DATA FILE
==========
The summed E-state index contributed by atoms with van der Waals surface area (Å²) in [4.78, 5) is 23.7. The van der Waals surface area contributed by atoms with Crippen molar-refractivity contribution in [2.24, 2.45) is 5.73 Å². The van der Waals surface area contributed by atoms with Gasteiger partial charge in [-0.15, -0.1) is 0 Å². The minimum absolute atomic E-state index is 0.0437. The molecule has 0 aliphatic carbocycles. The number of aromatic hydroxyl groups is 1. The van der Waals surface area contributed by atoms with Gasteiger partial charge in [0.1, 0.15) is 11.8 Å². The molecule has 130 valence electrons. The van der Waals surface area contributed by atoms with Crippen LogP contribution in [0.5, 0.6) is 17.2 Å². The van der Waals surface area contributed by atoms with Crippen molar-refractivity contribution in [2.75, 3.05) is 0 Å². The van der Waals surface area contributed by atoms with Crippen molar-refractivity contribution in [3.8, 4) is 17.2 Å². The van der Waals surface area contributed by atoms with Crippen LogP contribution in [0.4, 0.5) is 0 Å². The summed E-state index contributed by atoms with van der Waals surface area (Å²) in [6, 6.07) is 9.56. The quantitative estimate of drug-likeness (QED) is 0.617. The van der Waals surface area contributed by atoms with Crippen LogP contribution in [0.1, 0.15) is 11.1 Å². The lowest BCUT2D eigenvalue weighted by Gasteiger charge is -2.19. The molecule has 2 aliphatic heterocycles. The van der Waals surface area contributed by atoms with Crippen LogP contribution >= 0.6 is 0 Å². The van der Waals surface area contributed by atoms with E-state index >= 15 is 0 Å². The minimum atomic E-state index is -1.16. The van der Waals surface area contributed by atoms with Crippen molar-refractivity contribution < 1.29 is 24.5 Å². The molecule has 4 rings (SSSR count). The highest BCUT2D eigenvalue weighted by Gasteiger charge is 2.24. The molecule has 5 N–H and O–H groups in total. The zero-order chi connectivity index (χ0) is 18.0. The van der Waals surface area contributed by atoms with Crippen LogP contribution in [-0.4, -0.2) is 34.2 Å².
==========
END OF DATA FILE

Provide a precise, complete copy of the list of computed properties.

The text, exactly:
The summed E-state index contributed by atoms with van der Waals surface area (Å²) in [4.78, 5) is 23.7. The van der Waals surface area contributed by atoms with Crippen molar-refractivity contribution in [2.24, 2.45) is 5.73 Å². The van der Waals surface area contributed by atoms with Gasteiger partial charge in [-0.15, -0.1) is 0 Å². The minimum absolute atomic E-state index is 0.0437. The molecule has 0 aliphatic carbocycles. The number of aromatic hydroxyl groups is 1. The van der Waals surface area contributed by atoms with Gasteiger partial charge in [0.1, 0.15) is 11.8 Å². The molecule has 130 valence electrons. The van der Waals surface area contributed by atoms with Crippen LogP contribution in [0.5, 0.6) is 17.2 Å². The van der Waals surface area contributed by atoms with Crippen molar-refractivity contribution in [2.75, 3.05) is 0 Å². The van der Waals surface area contributed by atoms with Crippen molar-refractivity contribution in [3.8, 4) is 17.2 Å². The van der Waals surface area contributed by atoms with Crippen LogP contribution in [0.4, 0.5) is 0 Å². The summed E-state index contributed by atoms with van der Waals surface area (Å²) in [6, 6.07) is 9.56. The quantitative estimate of drug-likeness (QED) is 0.617. The van der Waals surface area contributed by atoms with Crippen LogP contribution in [0.1, 0.15) is 11.1 Å². The lowest BCUT2D eigenvalue weighted by Gasteiger charge is -2.19. The molecule has 2 aliphatic heterocycles. The van der Waals surface area contributed by atoms with Crippen LogP contribution >= 0.6 is 0 Å². The van der Waals surface area contributed by atoms with E-state index >= 15 is 0 Å². The minimum atomic E-state index is -1.16. The van der Waals surface area contributed by atoms with Crippen molar-refractivity contribution < 1.29 is 24.5 Å². The molecule has 4 rings (SSSR count). The highest BCUT2D eigenvalue weighted by Gasteiger charge is 2.24. The molecule has 5 N–H and O–H groups in total. The zero-order chi connectivity index (χ0) is 18.0. The van der Waals surface area contributed by atoms with Crippen LogP contribution in [-0.4, -0.2) is 34.2 Å².